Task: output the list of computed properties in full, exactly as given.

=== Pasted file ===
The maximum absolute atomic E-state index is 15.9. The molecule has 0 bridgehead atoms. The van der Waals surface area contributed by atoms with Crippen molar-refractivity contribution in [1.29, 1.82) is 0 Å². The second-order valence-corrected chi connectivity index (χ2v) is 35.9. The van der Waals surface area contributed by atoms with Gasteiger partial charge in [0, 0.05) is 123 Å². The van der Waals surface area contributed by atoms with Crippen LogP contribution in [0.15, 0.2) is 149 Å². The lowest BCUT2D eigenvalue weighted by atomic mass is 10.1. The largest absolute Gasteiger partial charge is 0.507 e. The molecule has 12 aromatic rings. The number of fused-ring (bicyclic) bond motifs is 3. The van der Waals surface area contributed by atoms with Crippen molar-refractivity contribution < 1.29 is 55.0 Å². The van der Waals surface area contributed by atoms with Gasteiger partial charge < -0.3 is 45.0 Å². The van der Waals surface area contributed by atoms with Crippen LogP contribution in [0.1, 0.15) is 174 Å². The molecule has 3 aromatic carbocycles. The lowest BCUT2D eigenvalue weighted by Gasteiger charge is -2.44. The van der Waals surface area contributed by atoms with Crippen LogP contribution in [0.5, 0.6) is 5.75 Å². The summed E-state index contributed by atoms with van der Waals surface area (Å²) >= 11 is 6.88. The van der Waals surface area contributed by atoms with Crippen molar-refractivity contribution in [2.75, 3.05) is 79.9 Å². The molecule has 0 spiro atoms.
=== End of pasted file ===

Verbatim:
The maximum absolute atomic E-state index is 15.9. The molecule has 0 bridgehead atoms. The van der Waals surface area contributed by atoms with Crippen molar-refractivity contribution in [1.29, 1.82) is 0 Å². The second-order valence-corrected chi connectivity index (χ2v) is 35.9. The van der Waals surface area contributed by atoms with Gasteiger partial charge in [0, 0.05) is 123 Å². The van der Waals surface area contributed by atoms with Crippen LogP contribution in [0.15, 0.2) is 149 Å². The lowest BCUT2D eigenvalue weighted by atomic mass is 10.1. The largest absolute Gasteiger partial charge is 0.507 e. The molecule has 12 aromatic rings. The number of fused-ring (bicyclic) bond motifs is 3. The van der Waals surface area contributed by atoms with Crippen molar-refractivity contribution < 1.29 is 55.0 Å². The van der Waals surface area contributed by atoms with Gasteiger partial charge < -0.3 is 45.0 Å². The van der Waals surface area contributed by atoms with Crippen LogP contribution in [0.1, 0.15) is 174 Å². The molecule has 3 aromatic carbocycles. The lowest BCUT2D eigenvalue weighted by Gasteiger charge is -2.44. The van der Waals surface area contributed by atoms with Crippen LogP contribution in [0.5, 0.6) is 5.75 Å². The summed E-state index contributed by atoms with van der Waals surface area (Å²) >= 11 is 6.88. The van der Waals surface area contributed by atoms with Crippen molar-refractivity contribution in [2.75, 3.05) is 79.9 Å². The molecule has 0 spiro atoms.